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From the start of the COVID-19 pandemic, we relied on well-respected pulmonologists, epidemiologists and infectious disease specialists to help us navigate the novel coronavirus.

As time went on, one doctor told WGN’s Medical Watch she could not appear on the air for awhile because she was getting such caustic backlash on social media.

In addition to working countless hours in the COVID-ICU and caring for patients and their families amid the massive death toll, this physician was enduring the stress of bullying.

Now a new study shows, sadly, she was not alone.

Dr. Shikha Jain is a UI health blood and cancer doctor. But she knew her responsibility went beyond her field in the pandemic.

“I tried to cover a lot of topics that people had questions on, things that my patients would ask and my family and friends would ask,” Jain said. “I would try to communicate it in an easy to understand way so that people would be able to go to their own doctors with informed questions.”

And as the pandemic wore on, Jain’s message expanded.

“The things I was posting, I would tell people to wear a mask or I would recommend that they stay home to try to stay safe,” she said. “A lot of people are very appreciative. I have gotten a lot of positive feedback about health. But what I have found is this past year I have had more and more people attacking me not just my messaging, but attacking me personally. … It’s gotten a lot more aggressive and just a lot more common in the last year.”

Jain posted a light hearted tweet about working from home.

The responses were rapid and cruel. One said they get to “laugh at f-ing morons like her.”

The name calling included political and sexual insults.

In her mind, she is not driven by privilege, instead responsibility.

“I’m very proud of the work that myself and my colleagues have been able to do in the space to try to get information out,” she said.

Social media activity was encouraged by healthcare organizations, especially with the threat of a new and deadly virus looming. But Northwestern, University of Chicago and UI Health looked more closely at the result and found a troubling trend.

Dr Seth Trueger is an ER physician at Northwestern.

“One in four men and one in four women reported personal attacks,” he said.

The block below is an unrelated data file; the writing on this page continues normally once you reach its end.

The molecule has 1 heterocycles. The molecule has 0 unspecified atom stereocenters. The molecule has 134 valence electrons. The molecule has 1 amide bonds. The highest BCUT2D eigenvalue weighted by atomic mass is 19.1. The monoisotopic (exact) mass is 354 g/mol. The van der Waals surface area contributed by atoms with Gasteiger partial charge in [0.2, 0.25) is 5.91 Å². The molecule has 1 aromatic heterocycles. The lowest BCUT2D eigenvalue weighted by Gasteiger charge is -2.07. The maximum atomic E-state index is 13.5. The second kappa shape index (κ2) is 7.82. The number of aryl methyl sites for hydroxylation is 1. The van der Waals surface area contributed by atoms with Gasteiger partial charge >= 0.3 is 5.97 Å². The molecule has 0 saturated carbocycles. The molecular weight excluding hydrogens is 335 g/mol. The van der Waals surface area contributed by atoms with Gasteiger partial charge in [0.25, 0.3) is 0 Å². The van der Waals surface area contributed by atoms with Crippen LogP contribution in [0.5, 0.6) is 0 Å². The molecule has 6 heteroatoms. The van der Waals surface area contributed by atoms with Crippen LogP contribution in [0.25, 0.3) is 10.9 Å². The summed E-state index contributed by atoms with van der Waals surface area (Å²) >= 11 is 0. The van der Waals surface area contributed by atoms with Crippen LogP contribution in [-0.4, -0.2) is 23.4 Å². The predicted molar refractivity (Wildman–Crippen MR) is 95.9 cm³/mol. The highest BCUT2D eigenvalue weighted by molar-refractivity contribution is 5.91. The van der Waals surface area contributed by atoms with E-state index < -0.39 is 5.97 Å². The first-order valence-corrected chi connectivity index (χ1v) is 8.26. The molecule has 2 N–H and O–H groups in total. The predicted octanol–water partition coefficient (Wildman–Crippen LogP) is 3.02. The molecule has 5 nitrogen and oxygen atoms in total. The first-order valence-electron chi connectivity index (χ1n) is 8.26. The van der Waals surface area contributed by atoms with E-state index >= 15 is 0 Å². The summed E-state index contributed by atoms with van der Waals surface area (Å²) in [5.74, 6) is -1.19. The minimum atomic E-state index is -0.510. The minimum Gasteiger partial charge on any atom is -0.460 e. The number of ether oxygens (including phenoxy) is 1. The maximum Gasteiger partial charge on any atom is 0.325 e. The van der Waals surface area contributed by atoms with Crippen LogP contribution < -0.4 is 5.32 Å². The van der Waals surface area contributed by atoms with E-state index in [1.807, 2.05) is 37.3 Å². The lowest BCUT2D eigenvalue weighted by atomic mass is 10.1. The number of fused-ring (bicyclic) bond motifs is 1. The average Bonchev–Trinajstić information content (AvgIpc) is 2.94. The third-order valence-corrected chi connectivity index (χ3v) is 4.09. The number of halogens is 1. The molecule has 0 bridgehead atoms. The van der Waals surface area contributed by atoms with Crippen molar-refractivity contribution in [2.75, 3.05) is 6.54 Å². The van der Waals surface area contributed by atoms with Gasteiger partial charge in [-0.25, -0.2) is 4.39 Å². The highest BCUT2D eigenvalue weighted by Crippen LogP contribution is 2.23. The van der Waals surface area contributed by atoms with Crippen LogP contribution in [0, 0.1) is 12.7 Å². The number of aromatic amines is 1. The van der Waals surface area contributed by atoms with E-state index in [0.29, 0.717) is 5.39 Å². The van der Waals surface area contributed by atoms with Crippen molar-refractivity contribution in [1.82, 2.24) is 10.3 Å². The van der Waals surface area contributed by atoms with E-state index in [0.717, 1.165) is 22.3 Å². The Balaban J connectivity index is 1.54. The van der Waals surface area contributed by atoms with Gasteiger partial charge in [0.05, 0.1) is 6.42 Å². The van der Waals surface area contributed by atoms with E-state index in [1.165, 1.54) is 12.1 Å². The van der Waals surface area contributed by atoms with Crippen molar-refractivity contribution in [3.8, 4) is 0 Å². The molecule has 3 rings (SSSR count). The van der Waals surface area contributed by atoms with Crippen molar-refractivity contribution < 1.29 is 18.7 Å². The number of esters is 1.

The study in the Journal of the American Medical Association predates the pandemic and documents various types of harassment.

Topical attacks were common regarding vaccines, gun control and smoking.

People lashed out at medical professionals personally about their race or religion.

And they were sexually harassed including threats of rape.

“Not at all surprisingly we found that women were much more likely to be sexually harassed,” Trueger said. “I think it was one in six women vs one to two percent of men, which was honestly lower than I expected. … Scary when you are a student and just trying to do good work.”

Tricia Pendergrast is a second-year Northwestern medical student who helps collect PPE for frontline healthcare workers and those in nursing homes and homeless shelters.

“We definitely received some emails and some posts on social media of people who were angry and belligerent about us being involved in a very polarized topic: mask wearing,” she said.

There were threats of exposing the volunteers’ personal information and locations. But facing the venom has only emboldened her efforts.

“If anything, it made me more passionate about doing this work,” Pendergrast said. “We need to as groups of physicians, as institutions and employers, we need to plan for that harassment when it happens so we’re able to support trainees. Because what we can’t have us losing those voices from social media.”

Doctors said if they had isolated their research to strictly cover the pandemic, they believe the incidence of harassment would be even higher.